Research Pitfalls, Solutions, and My New Process

pile of covered books
Make sure to avoid the Research Holes!
Photo by Pixabay on Pexels.com

Going through my pre-written posts to figure out which would be next, I noticed a lack of research cited. I chose my posts by what I already knew and could share here, by what was “safe.” This isn’t a bad thing necessarily – I wrote a lot of them quickly to build a buffer of articles – but it negates the reason I wanted to start this blog. I wanted to participate in a concept called “Learning Out Loud,” where your audience follows along as you practice skills. So I’ve decided to regroup my efforts.

I’m in the process of learning and I wanted this blog to reflect that. Therefore, future posts are going to be mostly about approaches or theories I have trouble with or want to learn about. I will also have posts written about more basic topics for the newbie writers out there, but they will be better researched. I am not a professional writer – yet! – but that doesn’t mean I can’t find information from pros and bring it to you. After a little more practice with this, I’m going to go back to fix the older posts as well. Anything that can be researched, will be. 

What Will the First Post be About? 

Researching, of course! I wanted to figure out a new routine for myself when it comes to writing, so that I can be better prepared for the upcoming posts. I also figured that, if I have trouble remembering to or doing enough research, I might as well make that the first topic. So I’ll do my research about this topic, write an (actually informative) article about it, and then cobble together a routine that seems to match what is recommended combined with what I think I’ll actually do. After writing a few more articles, I’ll be able to revisit this routine to see how it has ended up. 

Why Research?

After watching a lot of CinemaSins, a YouTube channel where they (hilariously) rip apart movies for cliches, unbelievability, sexism, and other nonsense, I’ve grown more and more critical of what I consume. Now, I see problems in things like crime scene contamination or general, common-sense protocol violations – issues that could easily been avoided had the writers done a little research (or if someone hadn’t been overly eager with having tense scenes over sensical ones). It is particularly bothersome in shows where sometimes it matters and sometimes it doesn’t. It pulls me out of the story, and I stop being as affected by it. 

For nonfiction, make sure you have all the facts before you write, or else you hurt your credibility. Good stories sell, good stories plus credibility sell well.

 This article will not be perfect, for sure. I am, as I explained already, learning about all of this, including how to do better research. So my sources may not be the best, and the way I bring this information into my articles may be a little disjointed, but I will do my best and continue to do my best with the time and resources I have.

What I Found While Researching About Researching Before You Write

Potential Pitfalls and Suggested Solutions

man in yellow protective suit
Um…So this is a thing.
Photo by cottonbro on Pexels.com

Having too much information

Jake Wolff on Literary Hub writes about this. He has a problem with doing all the research required for a story and then, instead of writing fiction, writes a textbook. He gets around this issue a few different ways. 

The first way is playing “two truths and a lie” in his story. Basically this means looking up two facts about what you’re writing about, and then making up something fictitious that sounds right. I feel like this could still carry the possibility of making your writing sound like a textbook, depending on the types of “lies” you tell, but combined with the next suggestion, would work.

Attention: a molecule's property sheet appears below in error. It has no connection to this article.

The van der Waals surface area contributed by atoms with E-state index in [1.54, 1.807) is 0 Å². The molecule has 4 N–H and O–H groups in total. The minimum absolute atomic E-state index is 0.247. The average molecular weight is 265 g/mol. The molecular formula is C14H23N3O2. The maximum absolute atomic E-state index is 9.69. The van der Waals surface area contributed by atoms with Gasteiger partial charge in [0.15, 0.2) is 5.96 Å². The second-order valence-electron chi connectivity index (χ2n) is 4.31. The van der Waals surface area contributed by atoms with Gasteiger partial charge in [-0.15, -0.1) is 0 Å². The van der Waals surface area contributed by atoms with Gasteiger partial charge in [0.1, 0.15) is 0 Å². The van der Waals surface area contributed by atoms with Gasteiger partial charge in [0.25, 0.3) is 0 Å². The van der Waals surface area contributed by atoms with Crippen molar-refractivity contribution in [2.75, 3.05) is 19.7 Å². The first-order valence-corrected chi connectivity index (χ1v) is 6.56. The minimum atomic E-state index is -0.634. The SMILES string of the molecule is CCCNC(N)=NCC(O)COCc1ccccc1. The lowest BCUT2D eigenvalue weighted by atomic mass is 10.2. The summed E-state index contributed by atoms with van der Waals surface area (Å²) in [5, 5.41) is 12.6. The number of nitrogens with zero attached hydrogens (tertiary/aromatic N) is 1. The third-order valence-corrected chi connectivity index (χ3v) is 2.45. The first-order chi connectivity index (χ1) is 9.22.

The second suggestion is to go back over your draft and highlighting everything you had to do research for. This allows you to see the distribution of information so you don’t end up with dense passages. If you’re not sure how often facts should be in your work, Wolff suggests that you do the same highlighting on another work similar to yours (novel, short story, etc of the same genre) that you enjoy to see how much information they included that you would have needed to research if you had written it.

Not having enough information

Conversely, you could end up with not enough information. This causes two different problems. The first one is similar to my example of why you need to research in the first place. If you don’t have enough information about how something works, you can’t always write about it accurately for those who already know. Obviously if there are only three people in the world who do a job you’re writing about, you have some wiggle room. But you should know how life in the country you’re writing about works, or protocols for an occupation that is fairly common. 

The second problem this can causes looks like this: 

You are writing a horror novel. Your protagonist and her trusty side-kick are currently walking down the hallway of a 150-year old Victorian-style home, toward the sound of some thumping. 

Thump thump. Thump-thump. 

Your protag and sidekick come to a Y-shaped hallway, and they can’t tell where the sound is coming from. Breaking the number one rule of any D&D campaign, they decide to split the party. One goes left, one goes right.

Out of the corner of her eye, your protag sees the ghost of — wait. Do Victorian-style houses have Y-shaped hallways? Let’s look that up, it’s got to be just a quick google, right? Well, now you’ve found the answer, but you’ve lost the flow of what you were writing. Your word count is also going to suffer, especially when you have six more things to look up.

For the first issue, Sarah Gribble of The Write Practice says that she will get an idea of what she wants to write, and then make a list of everything that she wants to research before getting started. Her example talks about knowing what your main character does for a living and the area that they live in, and then figuring out everything you could possibly need to write about them. This can lead to too much information, but as long as you counter that problem, you will be much better off in the long run.